To understand the effect on graphite of chloroaluminate anion intercalation at different charge and discharge stages, XAS was performed to investigate carbon’s bonding environment. The carbon K-edge measured by fluorescence yield (Fig. 5a) showed that the C 1s to π* absorption peak at 284.5 eV shifted to higher energy (consistent with oxidation of C) on charging/anion intercalation and reversed on discharging. The reversibility indicated the stability of the bulk structures of NG flakes over repeated cycles of intercalation/de-intercalation by chloroaluminate anions. Interestingly, the carbon K-edge measured by total electron yield (TEY) reflecting the surface carbon species of NG flakes (Fig. 5b) showed that the intensity of C 1s to π* transition decreased appreciably after charging to various voltages. In addition, two peaks at 286 and 288 eV were found in the TEY data on charging/discharging cycles that remained after discharge back to 0.5 V. These two peaks were not observed in the fluorescence yield spectra reflecting the bulk carbon species. We attributed the peak at 286 eV to carbon in the C–N and C–H bonds of 1-ethyl-3-methylimidazolium cations in the electrolyte residue22. The peak observed by TEY at 288 eV—likely resulted from interactions between carbon and chloride ligand of chloroaluminate anions and C–Cl bonding on the surface or edges of NG flakes23. Such bonding could be a side reaction of the AIB and may be partly responsible for the non-ideal CE of the cell, and the side reaction that occurred more readily on the edges or surface defects of NG flakes.

Figure 5: X-ray absorption spectra of graphite at C–K-edge.
Figure 5

(a) fluorescence (fluorescence yield, FY) mode and (b) total electron yield (TEY) mode of natural graphite in various charging and discharging states (denoted C and D, respectively) through the second cycle. HOPG=Highly oriented pyrolytic graphite.

Discussion

To gain a better insight into this intercalation phenomenon, we performed DFT24,25,26 and first-principles calculations to investigate chloroaluminate anions intercalated into the graphite layers (Fig. 6). The d-spacing of the graphite model was constructed to be 8.205 Å between the three graphene layers (The d-spacing is 4.017 Å between two graphene layers; Supplementary Fig. 5). The simulated supercell consists of 201 carbon atoms and five AlCl4 clusters were used with k-point, with model dimensions 20 × 20 × 25 Å3. The original AlCl4 cluster size before intercalating into the graphene layer was 4.88 Å. Simulation results suggested that the intercalated tetrahedral AlCl4 anions were distorted by the pressure of the graphite layers. The four bond angles of AlCl4 anions in graphite layers were changed to 107.8°, 106.8°, 110.1° and 107.6° from the tetrahedral structure (109.5°) of free AlCl4 anions. The size of distorted AlCl4 anion was reduced to 4.79 Å, suggesting that AlCl4 became distorted/flattened from the ideal tetrahedron structure. In spite of the behaviour of AlCl4 intercalation, we observed that there is a possibility to form C–Cl bonding at the graphite edge, originating from a reaction between one of the chlorine atoms of the AlCl4 anion and the carbon atom on the edge of the graphite layer. The formation of C–Cl at the surface graphite was consistent with experiment the C–K-edge spectra of TEY of XAS.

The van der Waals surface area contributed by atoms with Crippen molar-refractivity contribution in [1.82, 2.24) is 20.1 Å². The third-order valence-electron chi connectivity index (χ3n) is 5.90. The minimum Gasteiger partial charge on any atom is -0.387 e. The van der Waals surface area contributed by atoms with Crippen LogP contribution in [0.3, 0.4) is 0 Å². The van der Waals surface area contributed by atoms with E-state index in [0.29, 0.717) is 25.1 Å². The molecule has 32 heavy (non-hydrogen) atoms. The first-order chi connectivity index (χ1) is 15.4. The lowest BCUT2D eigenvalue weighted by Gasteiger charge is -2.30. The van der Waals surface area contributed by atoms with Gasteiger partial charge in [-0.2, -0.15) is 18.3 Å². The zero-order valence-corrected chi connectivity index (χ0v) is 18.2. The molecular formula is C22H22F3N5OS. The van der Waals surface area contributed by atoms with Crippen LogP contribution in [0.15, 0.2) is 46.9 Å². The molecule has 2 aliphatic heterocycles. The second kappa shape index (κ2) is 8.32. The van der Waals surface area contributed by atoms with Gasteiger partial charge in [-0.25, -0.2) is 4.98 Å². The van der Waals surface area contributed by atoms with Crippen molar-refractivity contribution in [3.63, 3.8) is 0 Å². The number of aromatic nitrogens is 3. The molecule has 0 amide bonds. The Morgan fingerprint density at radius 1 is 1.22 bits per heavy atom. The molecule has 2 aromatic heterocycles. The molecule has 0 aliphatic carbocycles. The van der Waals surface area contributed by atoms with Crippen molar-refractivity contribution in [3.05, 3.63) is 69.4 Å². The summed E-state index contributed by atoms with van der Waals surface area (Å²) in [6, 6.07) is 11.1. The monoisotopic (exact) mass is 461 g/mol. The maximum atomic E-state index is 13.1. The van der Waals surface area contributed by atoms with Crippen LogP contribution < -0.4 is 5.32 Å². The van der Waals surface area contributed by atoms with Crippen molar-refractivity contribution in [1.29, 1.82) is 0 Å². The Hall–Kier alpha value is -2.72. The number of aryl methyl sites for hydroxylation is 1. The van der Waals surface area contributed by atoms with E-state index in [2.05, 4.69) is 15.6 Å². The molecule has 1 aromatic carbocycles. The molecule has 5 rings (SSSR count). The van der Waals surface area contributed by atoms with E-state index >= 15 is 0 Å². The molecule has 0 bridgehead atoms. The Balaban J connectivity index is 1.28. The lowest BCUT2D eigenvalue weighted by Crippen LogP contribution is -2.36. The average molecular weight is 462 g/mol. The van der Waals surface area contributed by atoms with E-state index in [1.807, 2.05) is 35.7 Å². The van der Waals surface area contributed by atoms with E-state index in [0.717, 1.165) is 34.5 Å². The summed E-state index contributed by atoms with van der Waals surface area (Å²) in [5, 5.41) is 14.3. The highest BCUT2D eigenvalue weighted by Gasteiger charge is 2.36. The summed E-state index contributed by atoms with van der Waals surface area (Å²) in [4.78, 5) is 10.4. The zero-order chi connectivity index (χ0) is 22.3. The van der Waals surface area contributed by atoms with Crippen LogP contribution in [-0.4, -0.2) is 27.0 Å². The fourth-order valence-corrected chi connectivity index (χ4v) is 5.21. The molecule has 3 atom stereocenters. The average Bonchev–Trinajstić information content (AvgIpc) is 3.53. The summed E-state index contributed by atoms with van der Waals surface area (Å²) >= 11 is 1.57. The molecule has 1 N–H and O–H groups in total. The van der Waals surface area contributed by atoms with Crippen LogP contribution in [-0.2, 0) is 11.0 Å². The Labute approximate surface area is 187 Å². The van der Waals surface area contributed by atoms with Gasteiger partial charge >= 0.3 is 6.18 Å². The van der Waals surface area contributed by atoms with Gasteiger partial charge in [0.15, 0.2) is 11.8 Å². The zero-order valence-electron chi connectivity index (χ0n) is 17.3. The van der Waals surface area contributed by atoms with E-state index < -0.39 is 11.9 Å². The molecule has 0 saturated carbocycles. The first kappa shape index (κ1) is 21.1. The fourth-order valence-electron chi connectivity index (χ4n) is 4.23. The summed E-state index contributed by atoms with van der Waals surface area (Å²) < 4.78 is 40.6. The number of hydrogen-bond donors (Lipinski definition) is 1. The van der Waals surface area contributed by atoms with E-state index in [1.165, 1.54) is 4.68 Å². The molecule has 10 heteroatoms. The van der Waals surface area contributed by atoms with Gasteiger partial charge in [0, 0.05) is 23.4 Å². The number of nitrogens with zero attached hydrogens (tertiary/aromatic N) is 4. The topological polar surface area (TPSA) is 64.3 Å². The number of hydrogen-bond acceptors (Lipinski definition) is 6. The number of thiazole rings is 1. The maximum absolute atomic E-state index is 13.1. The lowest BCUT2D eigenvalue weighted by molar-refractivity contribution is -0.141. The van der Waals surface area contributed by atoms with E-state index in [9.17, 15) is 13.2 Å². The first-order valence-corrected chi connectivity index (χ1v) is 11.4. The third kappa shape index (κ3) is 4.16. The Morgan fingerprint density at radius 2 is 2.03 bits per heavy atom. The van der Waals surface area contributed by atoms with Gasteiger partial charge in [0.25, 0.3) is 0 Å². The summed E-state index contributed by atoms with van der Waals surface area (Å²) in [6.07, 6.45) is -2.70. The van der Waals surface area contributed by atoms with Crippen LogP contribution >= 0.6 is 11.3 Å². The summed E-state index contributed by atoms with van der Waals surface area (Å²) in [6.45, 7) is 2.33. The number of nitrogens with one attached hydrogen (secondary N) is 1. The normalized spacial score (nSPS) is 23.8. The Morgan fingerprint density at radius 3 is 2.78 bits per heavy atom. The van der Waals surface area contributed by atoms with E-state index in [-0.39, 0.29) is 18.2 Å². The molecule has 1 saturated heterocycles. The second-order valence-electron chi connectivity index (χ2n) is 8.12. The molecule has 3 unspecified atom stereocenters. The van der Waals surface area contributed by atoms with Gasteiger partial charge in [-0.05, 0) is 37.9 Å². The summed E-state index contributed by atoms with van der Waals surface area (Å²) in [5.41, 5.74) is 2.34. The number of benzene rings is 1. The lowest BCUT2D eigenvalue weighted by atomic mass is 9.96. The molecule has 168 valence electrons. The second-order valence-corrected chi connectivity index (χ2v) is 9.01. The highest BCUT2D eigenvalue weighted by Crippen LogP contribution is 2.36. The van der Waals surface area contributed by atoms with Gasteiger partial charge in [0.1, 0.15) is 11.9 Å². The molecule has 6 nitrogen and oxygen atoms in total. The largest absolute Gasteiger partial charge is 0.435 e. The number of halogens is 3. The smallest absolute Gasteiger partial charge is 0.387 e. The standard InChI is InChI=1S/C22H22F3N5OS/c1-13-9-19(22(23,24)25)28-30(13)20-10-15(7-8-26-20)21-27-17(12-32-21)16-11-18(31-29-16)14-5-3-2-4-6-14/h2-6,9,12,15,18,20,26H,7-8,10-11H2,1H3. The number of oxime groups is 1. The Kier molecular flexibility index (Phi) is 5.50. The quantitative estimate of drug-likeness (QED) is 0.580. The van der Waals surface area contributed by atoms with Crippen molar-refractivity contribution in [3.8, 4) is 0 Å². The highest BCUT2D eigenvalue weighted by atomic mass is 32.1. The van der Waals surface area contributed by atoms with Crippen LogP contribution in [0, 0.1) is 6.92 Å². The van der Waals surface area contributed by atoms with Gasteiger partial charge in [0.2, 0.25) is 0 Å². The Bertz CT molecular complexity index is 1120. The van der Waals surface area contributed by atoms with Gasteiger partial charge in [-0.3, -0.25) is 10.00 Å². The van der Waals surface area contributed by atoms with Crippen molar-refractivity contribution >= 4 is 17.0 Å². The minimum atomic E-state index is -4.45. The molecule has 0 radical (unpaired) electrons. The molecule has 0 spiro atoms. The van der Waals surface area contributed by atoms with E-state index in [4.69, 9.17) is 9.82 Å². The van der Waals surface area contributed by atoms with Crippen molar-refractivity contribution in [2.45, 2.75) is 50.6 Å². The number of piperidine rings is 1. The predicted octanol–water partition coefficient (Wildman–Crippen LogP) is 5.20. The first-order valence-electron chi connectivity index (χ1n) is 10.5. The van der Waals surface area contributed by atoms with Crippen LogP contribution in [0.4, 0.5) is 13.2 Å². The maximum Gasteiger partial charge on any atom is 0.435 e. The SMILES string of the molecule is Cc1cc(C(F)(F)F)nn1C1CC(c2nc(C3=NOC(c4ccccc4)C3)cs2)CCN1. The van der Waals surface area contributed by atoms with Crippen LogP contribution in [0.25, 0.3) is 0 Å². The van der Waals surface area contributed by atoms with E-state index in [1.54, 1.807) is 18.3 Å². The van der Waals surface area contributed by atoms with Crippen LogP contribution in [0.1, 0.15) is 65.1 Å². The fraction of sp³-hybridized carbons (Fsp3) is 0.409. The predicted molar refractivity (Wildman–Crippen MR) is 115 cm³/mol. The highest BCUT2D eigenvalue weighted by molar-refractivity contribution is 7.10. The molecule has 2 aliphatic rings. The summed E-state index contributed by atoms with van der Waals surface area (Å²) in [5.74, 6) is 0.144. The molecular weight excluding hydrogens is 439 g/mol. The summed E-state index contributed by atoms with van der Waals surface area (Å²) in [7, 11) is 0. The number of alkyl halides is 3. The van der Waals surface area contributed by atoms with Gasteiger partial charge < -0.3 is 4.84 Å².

Figure 6: A model of chloroaluminate anions intercalating into the graphite layers.
Figure 6

Density functional theory (DFT) and first-principles calculations was performed to investigate the structure of four intercalated tetrahedrally structured AlCl4 anions intercalated in the edge position of the graphite layers. The green and red spheres represent Cl and Al atoms, respectively. The carbon atoms are indicated by the grey spheres.

In summary, we developed an AIB using NG flake film as the cathode combined with an aluminium anode in an IL electrolyte. The specific capacity of the Al/NG battery was significantly greater than that of a similar cell made with pyrolytic graphite (that is, an increase to 110 mAh g−1 from 66 mAh g−1). The battery exhibited stable cycling behaviour over >6,000 charge–discharge cycles without any decay and displayed a high discharge voltage plateau. The current Al-graphite battery produces an energy density of 68.7 Wh kg−1 (based on 110 mAh g−1 cathode capacity and the masses of active materials in electrodes and electrolyte). Spectroscopic and theoretical modelling has given significant insight into aluminium ion battery reactions.

Methods

Preparation of NG flake electrode

First, the NG slurry was prepared by mixing SP-1 graphite powder (TED PELLA, Inc. Prod. No. 61–302, Lot# 042111) and PVDF (10%) (HSV-900) in N-methyl pyrrolidone (Alfa Aesar, 99+%). Then, the slurry was cast on a Cu foil (Ubiq Tech. Inc. LTD, 10 μm) to form a uniform graphite film and dried at 150 °C for 2 h. The Cu foil was then etched by immersing the sample into an iron chloride (Sigma-Aldrich, 97%) solution (0.4 g ml−1) to form a NG film. After which the NG film was rinsed with deionized water to remove the residual FeCl3, and dried at 70 °C for 3 h to obtain the NG film (2 × 2.3 cm). The specific graphite loading was 4 mg cm−2.

Preparation of [EMIm]AlxCly IL electrolytes